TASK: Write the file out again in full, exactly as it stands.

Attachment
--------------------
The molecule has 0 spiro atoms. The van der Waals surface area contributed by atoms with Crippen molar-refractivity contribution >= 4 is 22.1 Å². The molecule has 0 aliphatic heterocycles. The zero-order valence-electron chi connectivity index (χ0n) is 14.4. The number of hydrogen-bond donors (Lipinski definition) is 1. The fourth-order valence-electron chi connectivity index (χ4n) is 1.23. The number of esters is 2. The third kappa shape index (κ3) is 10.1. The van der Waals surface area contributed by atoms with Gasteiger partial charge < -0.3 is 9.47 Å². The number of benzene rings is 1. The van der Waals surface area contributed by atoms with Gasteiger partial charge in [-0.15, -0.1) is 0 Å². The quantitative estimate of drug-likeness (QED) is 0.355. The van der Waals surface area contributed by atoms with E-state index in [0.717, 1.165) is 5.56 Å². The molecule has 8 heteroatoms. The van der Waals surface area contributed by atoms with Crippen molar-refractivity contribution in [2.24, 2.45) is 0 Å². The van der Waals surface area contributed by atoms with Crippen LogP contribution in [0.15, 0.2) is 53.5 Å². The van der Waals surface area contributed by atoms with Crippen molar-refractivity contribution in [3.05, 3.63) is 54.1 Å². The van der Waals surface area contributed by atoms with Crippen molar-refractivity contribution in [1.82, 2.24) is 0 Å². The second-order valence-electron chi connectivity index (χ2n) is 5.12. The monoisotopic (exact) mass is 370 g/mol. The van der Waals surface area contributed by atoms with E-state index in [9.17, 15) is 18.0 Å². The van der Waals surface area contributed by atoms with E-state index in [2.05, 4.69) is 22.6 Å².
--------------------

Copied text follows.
The molecule has 0 spiro atoms. The van der Waals surface area contributed by atoms with Crippen molar-refractivity contribution >= 4 is 22.1 Å². The molecule has 0 aliphatic heterocycles. The zero-order valence-electron chi connectivity index (χ0n) is 14.4. The number of hydrogen-bond donors (Lipinski definition) is 1. The fourth-order valence-electron chi connectivity index (χ4n) is 1.23. The number of esters is 2. The third kappa shape index (κ3) is 10.1. The van der Waals surface area contributed by atoms with Gasteiger partial charge < -0.3 is 9.47 Å². The number of benzene rings is 1. The van der Waals surface area contributed by atoms with Gasteiger partial charge in [-0.15, -0.1) is 0 Å². The quantitative estimate of drug-likeness (QED) is 0.355. The van der Waals surface area contributed by atoms with E-state index in [0.717, 1.165) is 5.56 Å². The molecule has 8 heteroatoms. The van der Waals surface area contributed by atoms with Crippen molar-refractivity contribution in [2.24, 2.45) is 0 Å². The van der Waals surface area contributed by atoms with Crippen LogP contribution in [0.15, 0.2) is 53.5 Å². The van der Waals surface area contributed by atoms with Crippen molar-refractivity contribution in [3.05, 3.63) is 54.1 Å². The van der Waals surface area contributed by atoms with Crippen molar-refractivity contribution in [1.82, 2.24) is 0 Å². The second-order valence-electron chi connectivity index (χ2n) is 5.12. The monoisotopic (exact) mass is 370 g/mol. The van der Waals surface area contributed by atoms with E-state index in [9.17, 15) is 18.0 Å². The van der Waals surface area contributed by atoms with E-state index in [2.05, 4.69) is 22.6 Å².